Lawyers find it difficult to fight under junta rule

national June 24, 2014 00:00

By Pravit Rojanaphruk
The Nation

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The legal defence available for those being tried in military courts has a very small chance of ensuring justice, said Anon Nampa, lawyer of detained red-shirt leader Sombat Boonngam-anong.

A military court yesterday approved Sombat’s detention for another 12 days – from today to July 5 – and refused to grant him bail, alleging that the defendant faced many charges.
Anon said justice was being compromised because the military court does not allow an appeal and the lawyers don’t know how far they can go to defend their clients. He said many lawyers were afraid of attacking the junta in defence of their clients for fear of being detained and prosecuted themselves. 
“We have to fight directly against the military junta” in the court, he said, referring to himself and another volunteer human-rights lawyer. 
“If we go too far in our arguments, will we be summoned too?” 
May face trouble too
The lawyer also said that when someone perceived as an enemy of the junta is taken to military court, there is automatically a conflict of interest, as one of the parties – the military in this case – acts as the judge. 
Sombat, who led an on- and offline campaign against the military coup, could face up to 24 years in prison under the Computer Crimes Act and the lese majeste law as well as for violating the junta’s orders, Anon said. 
He said the only way for the junta to ensure justice would be to lift martial law immediately and stop trying civilians in military court. 
He said people upcountry were being arbitrarily detained without an arrest warrant or summons, adding that this would continue for as long as the martial law is in place.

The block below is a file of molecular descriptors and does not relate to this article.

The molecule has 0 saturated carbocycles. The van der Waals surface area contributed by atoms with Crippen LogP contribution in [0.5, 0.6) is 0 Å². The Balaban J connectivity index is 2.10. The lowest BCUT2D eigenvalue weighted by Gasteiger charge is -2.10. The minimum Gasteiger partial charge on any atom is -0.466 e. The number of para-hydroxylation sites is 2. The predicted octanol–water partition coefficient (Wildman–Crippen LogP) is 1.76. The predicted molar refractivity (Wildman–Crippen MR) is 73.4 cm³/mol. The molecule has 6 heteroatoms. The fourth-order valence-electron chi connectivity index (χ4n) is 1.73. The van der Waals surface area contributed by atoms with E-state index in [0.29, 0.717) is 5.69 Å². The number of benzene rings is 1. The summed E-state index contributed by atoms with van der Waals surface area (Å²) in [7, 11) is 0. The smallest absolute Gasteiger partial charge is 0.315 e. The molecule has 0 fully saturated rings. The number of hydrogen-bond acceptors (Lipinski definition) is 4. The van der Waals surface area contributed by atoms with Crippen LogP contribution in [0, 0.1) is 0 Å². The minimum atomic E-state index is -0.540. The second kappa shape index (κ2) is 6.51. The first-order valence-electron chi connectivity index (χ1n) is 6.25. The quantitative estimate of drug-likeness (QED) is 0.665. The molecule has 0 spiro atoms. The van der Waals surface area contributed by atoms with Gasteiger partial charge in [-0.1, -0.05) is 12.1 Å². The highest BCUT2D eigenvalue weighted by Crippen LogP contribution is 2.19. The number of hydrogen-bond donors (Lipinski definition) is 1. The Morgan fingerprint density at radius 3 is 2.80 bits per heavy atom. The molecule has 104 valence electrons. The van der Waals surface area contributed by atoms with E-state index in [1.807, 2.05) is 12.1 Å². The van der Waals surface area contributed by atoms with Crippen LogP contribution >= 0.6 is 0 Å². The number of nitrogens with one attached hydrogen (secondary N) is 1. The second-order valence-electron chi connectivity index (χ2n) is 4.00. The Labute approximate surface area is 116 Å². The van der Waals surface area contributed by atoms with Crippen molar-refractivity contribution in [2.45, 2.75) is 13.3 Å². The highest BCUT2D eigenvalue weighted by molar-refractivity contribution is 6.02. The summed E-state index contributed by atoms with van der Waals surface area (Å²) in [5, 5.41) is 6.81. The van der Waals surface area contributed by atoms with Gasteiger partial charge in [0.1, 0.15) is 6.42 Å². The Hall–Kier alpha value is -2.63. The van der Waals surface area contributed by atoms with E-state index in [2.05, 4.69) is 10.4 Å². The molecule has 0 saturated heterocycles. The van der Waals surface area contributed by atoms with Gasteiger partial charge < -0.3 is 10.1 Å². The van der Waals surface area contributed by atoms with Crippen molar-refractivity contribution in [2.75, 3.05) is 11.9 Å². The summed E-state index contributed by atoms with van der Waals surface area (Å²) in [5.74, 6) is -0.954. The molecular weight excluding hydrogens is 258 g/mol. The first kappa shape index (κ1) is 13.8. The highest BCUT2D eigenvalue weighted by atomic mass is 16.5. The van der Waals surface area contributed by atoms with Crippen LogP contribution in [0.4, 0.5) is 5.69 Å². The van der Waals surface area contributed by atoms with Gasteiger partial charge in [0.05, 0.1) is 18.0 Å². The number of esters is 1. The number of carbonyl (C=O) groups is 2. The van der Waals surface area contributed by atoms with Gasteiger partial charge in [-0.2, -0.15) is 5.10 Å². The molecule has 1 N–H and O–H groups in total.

As for Sombat, Anon insisted that his client’s call for an end to anti-coup protests was genuine and not made under duress. He added that Sombat had accepted that the coup was a fait accompli and he did not want to see other people being arrested. 
On Sunday, at least eight university students were detained briefly for distributing sandwiches at a shopping mall in Bangkok, and one was arrested for reading George Orwell’s “Nineteen Eighty-Four”. Another young person was nabbed for flashing the three-finger “Hunger Games” salute at Siam Paragon department store. 
Anon said Sombat “believes his role ended when he was arrested. Now he wants to see a peaceful transition. Though he won’t abandon his long-term struggle, he wants to stop for now as the situation is unsettling.” 
Anon is also urging the junta to provide all political prisoners, including those detained under the lese majeste law, separate cells from general criminals. 
“They are just fighting for their ideology. They are not criminals,” he argued. 

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